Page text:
Good and timely information on new technologies and techniques is essential for farmers when deciding whether or not to adopt an innovation, and agricultural extension can lead to significant yield increases. Yet, extension provision in developing economies remains low for both women and men, and women tend to make less use than men of extension services.1
Extension service agents tend to approach male farmers more often than female farmers because of the general misperception that women do not farm and that extension advice will eventually “trickle down” from the male household head to other members. Time and transportation constraints and cultural reservations can hinder women from participating in extension activities, and in some social contexts where meetings between women and men from outside the family nucleus are restricted, a lack of female extension agents effectively bars women from participating.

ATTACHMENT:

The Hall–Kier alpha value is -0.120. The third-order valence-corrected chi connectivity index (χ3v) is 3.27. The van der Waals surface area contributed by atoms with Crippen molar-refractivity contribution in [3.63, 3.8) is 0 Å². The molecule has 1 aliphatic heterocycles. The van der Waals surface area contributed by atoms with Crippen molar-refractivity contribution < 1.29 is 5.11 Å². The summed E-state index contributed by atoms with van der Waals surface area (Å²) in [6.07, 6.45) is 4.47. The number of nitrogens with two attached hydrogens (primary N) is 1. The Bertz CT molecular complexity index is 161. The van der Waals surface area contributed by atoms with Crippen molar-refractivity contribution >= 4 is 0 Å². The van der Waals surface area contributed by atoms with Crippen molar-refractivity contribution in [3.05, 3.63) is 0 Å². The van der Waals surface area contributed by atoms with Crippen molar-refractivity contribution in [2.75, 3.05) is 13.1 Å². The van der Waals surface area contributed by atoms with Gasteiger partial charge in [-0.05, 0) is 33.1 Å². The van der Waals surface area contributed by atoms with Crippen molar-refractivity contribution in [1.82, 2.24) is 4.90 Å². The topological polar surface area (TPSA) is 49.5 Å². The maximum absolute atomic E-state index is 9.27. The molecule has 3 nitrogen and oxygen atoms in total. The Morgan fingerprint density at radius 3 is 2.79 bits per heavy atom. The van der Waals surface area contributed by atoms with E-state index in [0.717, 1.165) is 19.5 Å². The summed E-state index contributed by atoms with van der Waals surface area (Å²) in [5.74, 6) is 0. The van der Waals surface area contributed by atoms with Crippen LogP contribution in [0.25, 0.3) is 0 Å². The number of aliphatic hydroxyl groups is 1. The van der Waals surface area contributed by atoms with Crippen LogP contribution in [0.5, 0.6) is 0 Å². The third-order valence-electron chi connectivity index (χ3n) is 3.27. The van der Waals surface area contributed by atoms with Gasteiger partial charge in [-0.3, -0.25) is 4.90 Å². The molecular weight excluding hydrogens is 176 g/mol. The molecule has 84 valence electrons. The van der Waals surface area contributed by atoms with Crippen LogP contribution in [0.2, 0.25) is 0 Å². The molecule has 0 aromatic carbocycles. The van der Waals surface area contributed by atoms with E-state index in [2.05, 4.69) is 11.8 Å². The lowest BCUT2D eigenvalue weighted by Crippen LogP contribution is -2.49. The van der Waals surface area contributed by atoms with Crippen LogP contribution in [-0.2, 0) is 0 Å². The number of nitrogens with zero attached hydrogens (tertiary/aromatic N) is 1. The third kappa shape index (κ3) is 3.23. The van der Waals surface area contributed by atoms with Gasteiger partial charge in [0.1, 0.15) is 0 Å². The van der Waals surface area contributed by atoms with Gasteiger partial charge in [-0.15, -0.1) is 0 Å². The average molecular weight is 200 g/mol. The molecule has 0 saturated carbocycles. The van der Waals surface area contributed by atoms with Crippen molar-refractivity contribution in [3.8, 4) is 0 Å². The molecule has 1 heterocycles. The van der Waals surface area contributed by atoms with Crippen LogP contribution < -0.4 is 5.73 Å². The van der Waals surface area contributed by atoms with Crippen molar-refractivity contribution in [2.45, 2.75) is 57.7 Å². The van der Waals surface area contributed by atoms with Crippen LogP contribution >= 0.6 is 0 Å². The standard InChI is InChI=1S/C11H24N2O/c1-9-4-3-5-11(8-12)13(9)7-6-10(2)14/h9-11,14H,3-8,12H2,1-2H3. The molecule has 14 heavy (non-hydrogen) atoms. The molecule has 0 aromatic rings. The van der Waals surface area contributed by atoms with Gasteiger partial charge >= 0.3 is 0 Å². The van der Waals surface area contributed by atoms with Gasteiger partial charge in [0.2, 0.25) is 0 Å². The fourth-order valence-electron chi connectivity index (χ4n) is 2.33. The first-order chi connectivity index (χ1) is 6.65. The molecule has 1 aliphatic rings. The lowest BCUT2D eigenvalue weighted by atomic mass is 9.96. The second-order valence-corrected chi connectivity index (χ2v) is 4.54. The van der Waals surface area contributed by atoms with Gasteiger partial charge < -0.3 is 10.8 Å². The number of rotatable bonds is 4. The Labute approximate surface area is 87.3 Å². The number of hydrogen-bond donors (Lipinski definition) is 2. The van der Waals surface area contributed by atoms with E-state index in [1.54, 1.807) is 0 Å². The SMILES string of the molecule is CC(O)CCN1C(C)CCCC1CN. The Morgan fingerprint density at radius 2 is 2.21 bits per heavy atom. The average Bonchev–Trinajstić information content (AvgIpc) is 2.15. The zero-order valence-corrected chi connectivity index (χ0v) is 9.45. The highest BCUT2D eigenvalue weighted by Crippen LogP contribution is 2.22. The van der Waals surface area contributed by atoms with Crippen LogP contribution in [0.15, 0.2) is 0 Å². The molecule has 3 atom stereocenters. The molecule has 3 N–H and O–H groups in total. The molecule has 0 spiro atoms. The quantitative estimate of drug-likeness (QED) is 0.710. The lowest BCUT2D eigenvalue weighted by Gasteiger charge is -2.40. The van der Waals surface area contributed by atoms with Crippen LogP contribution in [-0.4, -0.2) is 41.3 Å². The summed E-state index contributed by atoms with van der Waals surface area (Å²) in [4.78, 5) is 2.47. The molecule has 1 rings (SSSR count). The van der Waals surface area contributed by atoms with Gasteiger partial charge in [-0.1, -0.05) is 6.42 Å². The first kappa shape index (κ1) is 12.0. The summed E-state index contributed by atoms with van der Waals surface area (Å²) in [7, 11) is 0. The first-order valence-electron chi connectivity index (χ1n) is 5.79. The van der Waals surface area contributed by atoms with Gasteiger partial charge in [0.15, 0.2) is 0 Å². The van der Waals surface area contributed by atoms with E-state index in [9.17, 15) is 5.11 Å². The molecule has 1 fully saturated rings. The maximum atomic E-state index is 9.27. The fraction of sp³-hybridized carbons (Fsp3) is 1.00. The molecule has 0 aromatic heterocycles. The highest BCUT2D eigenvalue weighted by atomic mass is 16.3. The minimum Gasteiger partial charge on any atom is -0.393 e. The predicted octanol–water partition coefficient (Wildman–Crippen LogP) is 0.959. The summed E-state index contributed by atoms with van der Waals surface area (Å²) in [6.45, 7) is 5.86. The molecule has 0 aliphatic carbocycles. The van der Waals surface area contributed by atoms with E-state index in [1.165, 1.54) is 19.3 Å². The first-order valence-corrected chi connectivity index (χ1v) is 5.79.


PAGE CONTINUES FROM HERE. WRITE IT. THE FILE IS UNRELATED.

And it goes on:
The way in which extension services are delivered can also constrain women farmers in receiving information on innovations. Women tend to have lower levels of education than men, which may limit their participation in some kinds of training. And extension services are often directed towards farmers who are more likely to adopt modern innovations, for example farmers with sufficient resources in well-established areas. As women are less likely to access resources, they may therefore be bypassed by extension service providers.2